Quantitative platelet agglutination with ristocetin
1 - 3 days
Turnaround time is defined as the usual number of days from the date of pickup of a specimen for testing to when the result is released to the ordering provider. In some cases, additional time should be allowed for additional confirmatory or additional reflex tests. Testing schedules may vary.
For more information, please view the literature below.
Plasma (platelet poor), frozen
Blue-top (sodium citrate) tube
Blood should be collected in a blue-top tube containing 3.2% buffered sodium citrate.1 Evacuated collection tubes must be filled to completion to ensure a proper blood-to-anticoagulant ratio.2,3 The sample should be mixed immediately by gentle inversion at least six times to ensure adequate mixing of the anticoagulant with the blood. A discard tube is not required prior to collection of coagulation samples unless the sample is collected using a winged (butterfly) collection system. With a winged blood collection set a discard tube should be drawn first to account for the dead space of the tubing and prevent under-filling of the evacuated tube.4,5 When noncitrate tubes are collected for other tests, collect sterile and nonadditive (red-top) tubes prior to citrate (blue-top) tubes. Any tube containing an alternative anticoagulant should be collected after the blue-top tube. Gel-barrier tubes and serum tubes with clot initiators should also be collected after the citrate tubes.
Please print and use the Volume Guide for Coagulation Testing to ensure proper draw volume.
Avoid warfarin (Coumadin®) therapy for two weeks and heparin therapy for two days prior to the test. Do not draw from an arm with a heparin lock or heparinized catheter.
Gross hemolysis; clotted specimen; frozen specimen thawed in transit; improper labeling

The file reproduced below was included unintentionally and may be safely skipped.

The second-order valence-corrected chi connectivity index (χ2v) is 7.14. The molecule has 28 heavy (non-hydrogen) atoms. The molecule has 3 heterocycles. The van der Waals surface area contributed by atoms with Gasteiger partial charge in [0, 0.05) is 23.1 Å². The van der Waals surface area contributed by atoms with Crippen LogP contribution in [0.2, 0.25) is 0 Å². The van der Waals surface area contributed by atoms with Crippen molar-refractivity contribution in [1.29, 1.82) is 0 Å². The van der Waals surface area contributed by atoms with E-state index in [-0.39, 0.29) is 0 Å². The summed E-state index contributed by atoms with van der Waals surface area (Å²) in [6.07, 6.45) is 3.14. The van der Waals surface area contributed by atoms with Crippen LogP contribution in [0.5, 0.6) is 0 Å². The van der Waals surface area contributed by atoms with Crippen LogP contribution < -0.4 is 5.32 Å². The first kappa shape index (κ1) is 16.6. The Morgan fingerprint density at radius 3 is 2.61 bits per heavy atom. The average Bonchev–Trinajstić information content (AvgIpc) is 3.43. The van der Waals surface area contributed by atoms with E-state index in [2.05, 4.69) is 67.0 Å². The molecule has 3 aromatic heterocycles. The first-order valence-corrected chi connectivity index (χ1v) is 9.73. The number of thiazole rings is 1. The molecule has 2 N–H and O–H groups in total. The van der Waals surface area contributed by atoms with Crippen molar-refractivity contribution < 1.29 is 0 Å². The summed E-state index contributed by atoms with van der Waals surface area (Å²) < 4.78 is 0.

Screen and diagnose von Willebrand factor (vWF) deficiency6,8-10
vWF ristocetin cofactor activity may be spuriously low in individuals with certain polymorphisms in the vWF gene (eg, Asp1472His) that alter the binding of ristocetin to vWF. These polymorphisms have been reported in 17% of whites and 63% of African Americans without a history of a bleeding disorder.11 A number of transient clinical conditions can raise the vWF levels of individuals with congenital deficiency into the normal range.8 vWF is an acute phase reactant and levels can increase due to stress, inflammation, acute infection, physical exercise, and following surgery.8 Levels can also increase with estrogen administration for contraception or hormone replacement.8 vWF levels are increased two- to threefold in the second and third trimesters of pregnancy.10 Individuals with type O blood tend to have approximately 30% lower vWF levels than those with other blood types.10
In this ristocetin cofactor assay, the patient plasma is mixed with formalin-fixed platelets in the presence of ristocetin.12 The extent of platelet agglutination detected photo-optically is proportional to the vWF activity of the sample.
50% to 150%. Average vWF levels tend to vary by blood type.6 One study found the mean vWF levels by blood type to be as follows:7
• Type O: 74.8%
• Type A: 105.6%
• Type B: 116.9%
• Type AB: 123.3%
|Order Code||Order Code Name||Order Loinc||Result Code||Result Code Name||UofM||Result LOINC|
|164509||vWF Activity||6014-5||164509||vWF Activity||%||6014-5|
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